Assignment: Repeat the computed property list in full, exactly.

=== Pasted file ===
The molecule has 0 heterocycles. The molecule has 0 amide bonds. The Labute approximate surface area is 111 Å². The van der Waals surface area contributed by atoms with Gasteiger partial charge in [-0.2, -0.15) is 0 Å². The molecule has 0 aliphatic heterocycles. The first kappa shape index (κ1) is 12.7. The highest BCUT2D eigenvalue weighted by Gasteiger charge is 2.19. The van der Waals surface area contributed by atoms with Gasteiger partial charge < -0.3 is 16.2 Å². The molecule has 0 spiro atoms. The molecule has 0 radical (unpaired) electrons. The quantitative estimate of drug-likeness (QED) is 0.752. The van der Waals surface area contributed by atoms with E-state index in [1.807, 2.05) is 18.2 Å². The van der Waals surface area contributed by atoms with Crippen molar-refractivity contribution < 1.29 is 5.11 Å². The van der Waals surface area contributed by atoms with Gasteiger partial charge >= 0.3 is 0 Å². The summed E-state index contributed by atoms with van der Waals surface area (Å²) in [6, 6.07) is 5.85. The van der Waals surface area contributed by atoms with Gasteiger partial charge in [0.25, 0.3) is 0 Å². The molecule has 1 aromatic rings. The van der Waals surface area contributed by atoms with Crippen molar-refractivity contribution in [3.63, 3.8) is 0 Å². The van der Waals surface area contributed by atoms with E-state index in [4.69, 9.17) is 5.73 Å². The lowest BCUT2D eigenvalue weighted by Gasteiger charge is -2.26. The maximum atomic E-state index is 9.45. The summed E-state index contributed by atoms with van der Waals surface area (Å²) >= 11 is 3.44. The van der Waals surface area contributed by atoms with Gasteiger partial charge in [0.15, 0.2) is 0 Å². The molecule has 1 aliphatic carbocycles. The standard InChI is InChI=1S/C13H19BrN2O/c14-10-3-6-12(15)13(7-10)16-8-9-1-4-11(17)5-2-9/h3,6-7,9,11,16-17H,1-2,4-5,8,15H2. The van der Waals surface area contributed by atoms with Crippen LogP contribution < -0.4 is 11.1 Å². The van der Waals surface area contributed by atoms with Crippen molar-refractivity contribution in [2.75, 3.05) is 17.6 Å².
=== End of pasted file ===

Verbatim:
The molecule has 0 heterocycles. The molecule has 0 amide bonds. The Labute approximate surface area is 111 Å². The van der Waals surface area contributed by atoms with Gasteiger partial charge in [-0.2, -0.15) is 0 Å². The molecule has 0 aliphatic heterocycles. The first kappa shape index (κ1) is 12.7. The highest BCUT2D eigenvalue weighted by Gasteiger charge is 2.19. The van der Waals surface area contributed by atoms with Gasteiger partial charge < -0.3 is 16.2 Å². The molecule has 0 spiro atoms. The molecule has 0 radical (unpaired) electrons. The quantitative estimate of drug-likeness (QED) is 0.752. The van der Waals surface area contributed by atoms with E-state index in [1.807, 2.05) is 18.2 Å². The van der Waals surface area contributed by atoms with Crippen molar-refractivity contribution < 1.29 is 5.11 Å². The van der Waals surface area contributed by atoms with Gasteiger partial charge >= 0.3 is 0 Å². The summed E-state index contributed by atoms with van der Waals surface area (Å²) in [6, 6.07) is 5.85. The van der Waals surface area contributed by atoms with Gasteiger partial charge in [0.25, 0.3) is 0 Å². The molecule has 1 aromatic rings. The van der Waals surface area contributed by atoms with Crippen molar-refractivity contribution in [3.63, 3.8) is 0 Å². The van der Waals surface area contributed by atoms with E-state index in [4.69, 9.17) is 5.73 Å². The lowest BCUT2D eigenvalue weighted by Gasteiger charge is -2.26. The maximum atomic E-state index is 9.45. The summed E-state index contributed by atoms with van der Waals surface area (Å²) >= 11 is 3.44. The van der Waals surface area contributed by atoms with Gasteiger partial charge in [0.15, 0.2) is 0 Å². The molecule has 1 aliphatic carbocycles. The standard InChI is InChI=1S/C13H19BrN2O/c14-10-3-6-12(15)13(7-10)16-8-9-1-4-11(17)5-2-9/h3,6-7,9,11,16-17H,1-2,4-5,8,15H2. The van der Waals surface area contributed by atoms with Crippen LogP contribution < -0.4 is 11.1 Å². The van der Waals surface area contributed by atoms with Crippen molar-refractivity contribution in [2.75, 3.05) is 17.6 Å².